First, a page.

Saturday, May 28, 2011 |

5-26-11: A recap of the last few months

There haven’t been huge breakthroughs or anything lately. School was insane until it let out about 2 weeks ago, at which point I’ve gone to see Maia most days. I’ve really been struggling lately with how best to approach her. I’ve been realizing that though it is fun to play around with tricks, liberty, bridleless, etc., I am not good enough in any of those areas to actually bring a training program out of it. So we just dabble… and dabble… and she gets bored, and I get bored. I don’t know where I’m going and therefore I definitely never get there.

The one place I do have a little more confidence is with tack. So, for now, I am doing a lot more traditional riding and training. I have Maia in a bridle and bit now, and we lunge, work in hand, do dressage in the arena, and are starting trail rides. I am trying to incorporate a lot of feel and release, but am not constrained to doing only feel and release, as I don’t have a good enough understanding of it, have mostly stopped using treats (which she doesn’t really seem to miss), and am using a simple full-cheek snaffle.



The barn owner/trainer is an incredible trainer of French classical dressage and I have started
doing a sort of working student situation with her (at least, until I leave for Ohio). She has been giving me great help with Maia to help her relax, loosen her back, carry me, and so on. It is bringing out a lot of my tendencies to use pressure, to control, grip, and force. She has had me ride a few of her other horses, though, and it is a lovely difference to feel the lightness and the “allow” that is just built in those horses. You just communicate and allow. One aid at a time. Simple, light, easy to understand—yet hard for me to allow and do, as hard-wired as I am to use pressure and to control. As much as I talk about getting away from pressure, I have as many pressure-based habits as anyone.

It’s a little discouraging. Ever since I got Maia, I have dabbled in so many things. Parelli. Classical dressage. Clicker training. Carolyn Resnick’s method. Liberty and bridleless. Trick training. I’ve tried so hard to do it “right” that I’ve ended up hardly doing anything at all. After owning her for almost 2 years now, she is barely broke and does almost nothing. Granted, for most of that time I’ve been away at college, we’ve been moving, I was consumed training other horses—but still. You would think I would have something more to show for all that time.

I think I try too hard to do things the “absolute ideal” way sometimes, when I really don’t have enough experience to do that. I think I would have been better off sticking to more or less what I knew as the main source of my training. While I should still work hard to learn new things, if I am so consumed by doing things in a totally new and different way, I will be successful far less of the time, and the less successful I am and feel, the more confused and more like a failure Maia will feel. And that is not the point of horsemanship at all.

The journey has been, and is, wonderful. I love Maia, and I am not truly disappointed—it has been excellent learning and discovery. I would never be where I am today without all that exploring. Tangible “results” aren’t the point of horsemanship and don’t need to be. I’m truly all right with all of that. I just know that, perhaps, if I had tried a little less hard to be perfect, Maia and I could have had a little more fun and accomplishment along the way.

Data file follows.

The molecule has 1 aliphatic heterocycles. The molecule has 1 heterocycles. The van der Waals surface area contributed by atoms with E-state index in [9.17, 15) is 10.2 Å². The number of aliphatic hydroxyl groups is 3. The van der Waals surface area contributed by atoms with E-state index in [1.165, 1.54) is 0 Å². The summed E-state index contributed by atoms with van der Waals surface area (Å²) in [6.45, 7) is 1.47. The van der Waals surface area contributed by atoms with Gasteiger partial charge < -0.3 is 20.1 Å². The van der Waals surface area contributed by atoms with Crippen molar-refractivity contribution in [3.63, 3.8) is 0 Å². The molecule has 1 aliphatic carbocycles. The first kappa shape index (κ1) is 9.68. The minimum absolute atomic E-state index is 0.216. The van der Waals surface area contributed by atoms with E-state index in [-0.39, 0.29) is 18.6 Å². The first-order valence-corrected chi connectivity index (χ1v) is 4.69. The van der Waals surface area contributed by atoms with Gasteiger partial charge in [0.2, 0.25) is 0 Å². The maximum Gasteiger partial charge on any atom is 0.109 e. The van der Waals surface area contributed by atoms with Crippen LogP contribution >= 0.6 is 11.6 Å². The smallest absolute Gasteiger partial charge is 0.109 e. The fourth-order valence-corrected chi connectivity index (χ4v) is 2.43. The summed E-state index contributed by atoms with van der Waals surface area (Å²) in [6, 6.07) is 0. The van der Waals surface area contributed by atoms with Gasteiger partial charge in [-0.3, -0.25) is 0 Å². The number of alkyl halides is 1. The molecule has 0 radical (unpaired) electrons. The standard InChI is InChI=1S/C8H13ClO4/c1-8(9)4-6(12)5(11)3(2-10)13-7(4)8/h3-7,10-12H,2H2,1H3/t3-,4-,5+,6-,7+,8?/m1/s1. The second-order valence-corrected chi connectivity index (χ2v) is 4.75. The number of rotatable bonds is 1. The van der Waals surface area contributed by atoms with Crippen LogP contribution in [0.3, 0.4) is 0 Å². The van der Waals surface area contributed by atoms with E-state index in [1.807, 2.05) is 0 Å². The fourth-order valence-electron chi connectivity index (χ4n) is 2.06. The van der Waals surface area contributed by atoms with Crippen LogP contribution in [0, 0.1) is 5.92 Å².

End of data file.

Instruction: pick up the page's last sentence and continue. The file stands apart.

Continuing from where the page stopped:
After all, what is the point of horsemanship? I believe it is beauty and glory and joy, something I have been thinking a lot about, actually, and call "maia." :) And yes, the connection is intentional. I don't have time right now to go into it, but I've started trying to write about it at my personal blog, www.prayersoflight.blogspot.com. It's when everything feels light and glorious and free, when there is beautiful connection and magic happens. It's not necessarily in terms of "things accomplished," which is why I, though it may not seem like it, am actually okay that we haven't gotten lots of things "done" necessarily. What I'm saddened by is that it's been a little bit of a rough journey -- in trying to accomplish or be ideal, I have often missed finding maia with Maia herself.

And that is the harmony I am seeking again, now, and have always, I think, been looking for, though I didn't know it. It was not the bridleless dressage or the running to me in the pasture. It's the incredible sense of peace and glory and joy when you are completely connected with a horse, and I think that can happen anywhere -- with or without bit, treats, tack, shoes. You just have to find it. And that, I believe, is my renewed journey, and one I am so excited to be finding...

It’s actually what like Klaus Ferdinand Hempfling said at the end of his book, Dancing With Horses. That after you’d read that book and wanted to implement it, you shouldn’t just try to Do It. You shouldn’t just try to rip up the entire old oak tree at once, because even if you somehow, through a huge outpouring of blood, sweat, and tears over years of strained effort, managed to, incredibly, rip up that huge oak tree right down to its roots that went so deep into the ground, there would be nothing left to replace it. At most, you could plant another tree, another acorn to grow the new oak you wanted all along, but it would take years—years and years, even decades—for that little sapling to grow into anything resembling a new foundation, a new tree that would give shade and life and joy to you and to those around you.

Instead, it is much better to do things gradually. Pull up a little of the old tree as you plant the other acorn next to it. Let the new grow while you gradually prune away the old. Don’t rush the new. It will come. Don’t rush destroying the old. It will leave naturally. Do what you love—love your horse—continue to seek what is better—and be at peace.